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Soluble Vitamin Supplementation in Poultry
Paul McMullin DPMP MVB MRCVS
Poultry Health Services
It has been known for hundreds of years that certain diseases are associated with certain diets. However it was only in the early years of the 20th century that the specific compounds, now known as vitamins, which could prevent these effects in man and animals were identified. Vitamins are organic compounds which are required in small amounts in the diet to support normal growth and development and a range of physiological functions. The table below summarises the association of particular vitamins with certain problems which may be observed in poultry.
|Water-Soluble Vitamins - B Complex||Fat-Soluble Vitamins|
|Problem||Biotin||Folic Acid||Niacin||Panto.||Vit.B2||Vit. B6||Vit. B12||Vit. A||Vit. D3||Vit. E||Vit.K.|
|Curled Toe Paralysis||+|
|Fatty Liver and Kidney Syndrome||+|
|Embryo with clubbed down||+|
However it must be emphasised that most modern poultry diets are well balanced and supplemented with all of these vitamins so obvious and severe problems associated with deficiency are now rare. However there are a number of circumstances in which marginal deficiencies can occur and their effects may be difficult to identify. The RUMA Coalition has recently highlighted the importance of optimal nutrition in reducing the need to use antimicrobials in poultry. Poultry suffering a range of disease challenges tend to benefit from additional supplementation because of a range of factors :
The water soluble vitamins (sometimes called B.Complex) are not stored in the body, so any deficit of these tends quickly to have an effect. The fat-soluble vitamins (A,D,E and K) are usually well stored in the liver so daily intake is less critical.
Water soluble supplements are a convenient and effective way of improving intake of important vitamins at particular times of increased demand. So what should you look for in a water-soluble multi-vitamin product?
1. Range and quantity of vitamins present.
Except when a specific deficiency disease is diagnosed, it is preferable to provide a broad range of vitamins in quantities which take into account the normal requirement. Products available on the market vary markedly in cost but also in range and quantity of vitamins they contain. Adding to this varying recommendations on the dilution rate makes direct comparisons somewhat difficult. We have recently carried out a comparison of the stated label content of 6 products available on the UK market. We took into account dosage recommendations and compared published figures for the requirements of young broiler chickens for vitamins. The results of this comparison are presented in Figures 1 and 2 below. The values shown represent the content per litre of drinking water, as a proportion of the stated requirement per Kg. feed. In other words, for a content ratio of 1 the total requirement of the vitamin would be obtained if the bird drinks as much water as it would normally eat feed (health birds drink about twice as much water as the feed they eat).
Figure 1 shows the picture for fat-soluble vitamins - remember that these are stored in the liver and we will usually wish to establish or re-establish stores. Note that the products are very variable in composition and sometimes combine excessively high ratios for some vitamins (e.g. vitamins A and/or D) and none of others (vitamins E and K). Only Hillstec Solution presented a satisfactory level of supplementation for all 4 of these important vitamins. It was highest it vitamin E content which is recognised to be of major importance in maintaining immune function and avoiding effects of oxidation in tissues. For a good review of the importance of vitamin E see RossTech (USA-PDF download) Vitamin E and Imunnocompetence in Broilers (after Dr Bruce Boren).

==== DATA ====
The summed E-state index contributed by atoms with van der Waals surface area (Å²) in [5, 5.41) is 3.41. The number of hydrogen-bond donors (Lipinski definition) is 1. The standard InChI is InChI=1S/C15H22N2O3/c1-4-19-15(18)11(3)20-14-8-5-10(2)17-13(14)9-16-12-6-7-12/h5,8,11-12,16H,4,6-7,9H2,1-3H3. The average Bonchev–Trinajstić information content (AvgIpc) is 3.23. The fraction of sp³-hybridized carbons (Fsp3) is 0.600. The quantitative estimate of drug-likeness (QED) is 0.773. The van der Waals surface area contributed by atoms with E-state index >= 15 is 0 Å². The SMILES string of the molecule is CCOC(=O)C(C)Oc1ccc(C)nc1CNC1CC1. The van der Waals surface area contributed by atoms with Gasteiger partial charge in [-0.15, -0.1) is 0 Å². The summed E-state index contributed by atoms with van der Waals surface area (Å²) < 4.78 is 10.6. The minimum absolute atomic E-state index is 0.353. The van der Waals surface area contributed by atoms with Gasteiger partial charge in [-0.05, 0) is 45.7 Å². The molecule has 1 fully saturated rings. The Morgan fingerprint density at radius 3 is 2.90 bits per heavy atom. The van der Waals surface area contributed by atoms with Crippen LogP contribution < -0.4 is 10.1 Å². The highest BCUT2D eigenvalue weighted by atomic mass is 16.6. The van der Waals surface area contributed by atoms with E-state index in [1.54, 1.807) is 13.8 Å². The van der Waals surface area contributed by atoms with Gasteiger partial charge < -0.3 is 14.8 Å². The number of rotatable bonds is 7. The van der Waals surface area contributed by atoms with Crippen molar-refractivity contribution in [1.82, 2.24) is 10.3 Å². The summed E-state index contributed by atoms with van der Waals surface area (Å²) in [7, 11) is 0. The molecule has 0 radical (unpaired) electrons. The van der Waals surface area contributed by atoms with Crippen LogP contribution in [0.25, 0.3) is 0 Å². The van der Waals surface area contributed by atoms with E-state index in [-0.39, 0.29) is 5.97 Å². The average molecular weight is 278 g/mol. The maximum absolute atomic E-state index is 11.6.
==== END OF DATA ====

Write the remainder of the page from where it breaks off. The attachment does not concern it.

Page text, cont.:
The equivalent comparison for the water-soluble vitamins is shown in Figure 2. Once again product composition was extremely variable and some important vitamins such as Biotin, Folic Acid and B12 totally absent from some products. Yet again Hillstec Solution most consistently satisfies the demands of poultry.
2. Carriers and formulation
Liquid products are more easily dissolved than powders. Carriers which provide a medium which could facilitate growth of algae and/or bacteria in drinker systems are best avoided (see RUMA recommendations on drinking water hygiene). In addition to the issue of microbial growth, the formulation can also increase the risks of drinker valves sticking and causing accidental water leakage in the poultry house. All components of the formulation should be food-approved and food-grade.
Is the product manufactured to a high standard and readily administered through a range of drinker systems? Is it readily available when required?
Is it available in well-sealed packs purged of oxygen of an appropriate size? Some vitamins are susceptible to oxidation on prolonged storage? Choose pack sizes which can be used over a couple or few days once opened.
No multi-vitamin supplement can be recommended for specific disease treatment unless it is approved as a veterinary medicine.
We at Poultry Health Services have reviewed our requirements for a satisfactory soluble multi-vitamin supplement for routine use in poultry and are happy to recommend and supply Hillstec Solution. While it is certainly not the cheapest such product available (per litre), on the basis of its vitamin content it is, we believe, the best value available on the UK market. Cost in real terms of this product has come down year-on-year. This is partly due to reduced cost of some of the expensive components, partly due to the amount we purchase. Even when used at a reduced dosage to equalise its cost/litre treated with competitor products, it can, in our experience, be expected to provide more vitamins than competitors. For further details click on any of the Hillstec Solution links.